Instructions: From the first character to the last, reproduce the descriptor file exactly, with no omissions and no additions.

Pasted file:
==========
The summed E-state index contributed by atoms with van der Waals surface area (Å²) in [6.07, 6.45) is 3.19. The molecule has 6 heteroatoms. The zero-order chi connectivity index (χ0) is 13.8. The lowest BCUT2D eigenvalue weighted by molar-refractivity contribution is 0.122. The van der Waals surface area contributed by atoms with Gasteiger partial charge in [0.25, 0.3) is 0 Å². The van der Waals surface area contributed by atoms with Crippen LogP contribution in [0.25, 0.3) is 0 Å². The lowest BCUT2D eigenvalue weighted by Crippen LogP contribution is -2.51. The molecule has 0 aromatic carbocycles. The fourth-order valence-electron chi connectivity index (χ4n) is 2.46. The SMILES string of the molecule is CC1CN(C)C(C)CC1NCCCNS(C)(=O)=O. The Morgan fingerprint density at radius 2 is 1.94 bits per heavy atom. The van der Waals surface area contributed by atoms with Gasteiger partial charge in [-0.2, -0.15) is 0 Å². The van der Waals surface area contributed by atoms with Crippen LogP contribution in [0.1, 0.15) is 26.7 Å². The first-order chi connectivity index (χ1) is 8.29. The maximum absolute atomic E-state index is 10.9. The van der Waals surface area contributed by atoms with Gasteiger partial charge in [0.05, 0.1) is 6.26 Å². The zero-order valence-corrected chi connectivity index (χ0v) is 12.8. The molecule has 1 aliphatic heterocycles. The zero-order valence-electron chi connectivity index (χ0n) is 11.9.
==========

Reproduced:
The summed E-state index contributed by atoms with van der Waals surface area (Å²) in [6.07, 6.45) is 3.19. The molecule has 6 heteroatoms. The zero-order chi connectivity index (χ0) is 13.8. The lowest BCUT2D eigenvalue weighted by molar-refractivity contribution is 0.122. The van der Waals surface area contributed by atoms with Gasteiger partial charge in [0.25, 0.3) is 0 Å². The van der Waals surface area contributed by atoms with Crippen LogP contribution in [0.25, 0.3) is 0 Å². The lowest BCUT2D eigenvalue weighted by Crippen LogP contribution is -2.51. The molecule has 0 aromatic carbocycles. The fourth-order valence-electron chi connectivity index (χ4n) is 2.46. The SMILES string of the molecule is CC1CN(C)C(C)CC1NCCCNS(C)(=O)=O. The Morgan fingerprint density at radius 2 is 1.94 bits per heavy atom. The van der Waals surface area contributed by atoms with Gasteiger partial charge in [-0.2, -0.15) is 0 Å². The van der Waals surface area contributed by atoms with Crippen LogP contribution in [0.1, 0.15) is 26.7 Å². The first-order chi connectivity index (χ1) is 8.29. The maximum absolute atomic E-state index is 10.9. The van der Waals surface area contributed by atoms with Gasteiger partial charge in [0.05, 0.1) is 6.26 Å². The zero-order valence-corrected chi connectivity index (χ0v) is 12.8. The molecule has 1 aliphatic heterocycles. The zero-order valence-electron chi connectivity index (χ0n) is 11.9.